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Re: very general remark

On Thu, 21 Feb 2002, James R. Cunningham wrote:

 useful.  I don't know much about either flight or animals, so I find it all

Sure it is. Friends are looking at me strangely, because I am laughing every day at my computer.

The only addenda I would make are as follows:

1. I've seen biologists, in papers or at meetings, make statements about paleontology that are just as boneheaded as some of the biological remarks made by paleontologists. I'm looking at a paper right now by a group who looked at reptilian phylogeny from a set of nuclear genes (lactose dehydrogenase), came up with a tree and a set of projected divergence times, and proclaimed it "in accordance with the fossil record." That their Alligator - Caiman divergence was at around 30 million years, which *postdates* the first fossil appearance of members of the Alligator lineage by more than 30 years and the first caimans by almost as much, didn't seem to find its way into their paper. And this was published in a fairly prestigious journal.

2. Whenever I give dinosaur talks to groups of museum volunteers, my favorite attendees are always the retired MD's. This is for two reasons - first, they always ask excellent questions; second, I really like watching their expressions as they begin to realize how un-mammalian dinosaurs can be. For example, I often get asked why we don't just look at the epiphyses to gauge the age of a dinosaur. That epiphyses don't ossify separately in archosaurs is something they may not consider.

The reasons for this are very simple - no one person can know everything. Physicians ask about epiphyses because, in their experience, it works. Their experience is largely restricted to animals in which epiphysis fusion works. I've made some less-than-wise remarks because of my croc-centered background myself.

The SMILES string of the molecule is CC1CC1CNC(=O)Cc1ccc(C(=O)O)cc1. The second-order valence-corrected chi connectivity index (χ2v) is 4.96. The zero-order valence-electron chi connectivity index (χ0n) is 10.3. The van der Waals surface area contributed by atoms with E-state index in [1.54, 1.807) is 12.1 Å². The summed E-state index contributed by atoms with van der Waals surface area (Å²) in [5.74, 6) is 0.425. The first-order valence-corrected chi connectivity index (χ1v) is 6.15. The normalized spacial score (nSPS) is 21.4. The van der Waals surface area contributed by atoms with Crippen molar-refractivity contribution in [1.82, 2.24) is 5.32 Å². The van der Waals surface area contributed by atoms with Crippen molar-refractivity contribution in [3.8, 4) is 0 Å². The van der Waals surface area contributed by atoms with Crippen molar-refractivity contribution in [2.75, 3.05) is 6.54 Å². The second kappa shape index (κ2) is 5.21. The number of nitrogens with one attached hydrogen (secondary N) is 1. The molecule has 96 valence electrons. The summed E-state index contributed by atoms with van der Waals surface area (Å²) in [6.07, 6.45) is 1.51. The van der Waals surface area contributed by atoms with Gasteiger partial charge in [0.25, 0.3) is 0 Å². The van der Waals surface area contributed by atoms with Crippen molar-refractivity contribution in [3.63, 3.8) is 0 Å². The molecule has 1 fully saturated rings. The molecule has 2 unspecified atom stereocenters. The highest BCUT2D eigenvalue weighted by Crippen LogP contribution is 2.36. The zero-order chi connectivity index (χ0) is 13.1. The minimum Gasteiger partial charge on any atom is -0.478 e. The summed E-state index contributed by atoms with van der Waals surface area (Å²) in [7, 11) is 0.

Another issue is that paleontologists often (though not always) come from geological backgrounds. The biology is picked up secondarily. Then again, those coming from biological/anatomical backgrounds are picking up their geology secondarily. This is the curse of working in an interdisciplinary field - one is forever stuck with a certain personal heritage (geo or bio), the need to perpetually return to multiple libraries to review a large number of journals, and the need to collaborate with various other specialists.

And on second thought, that really isn't a curse - it's a blessing.

The earlier statement, that paleontologists can often stand to learn more biology, is absolutely correct. But all scientists can stand to learn more about related fields. This goes for molecular systematists who have never thought about stratigraphy just as much as for geologically-trained paleontologists interested in biomechanics.


Christopher A. Brochu
Assistant Professor
Department of Geoscience
University of Iowa
Iowa City, IA 52242

319-353-1808 phone
319-335-1821 fax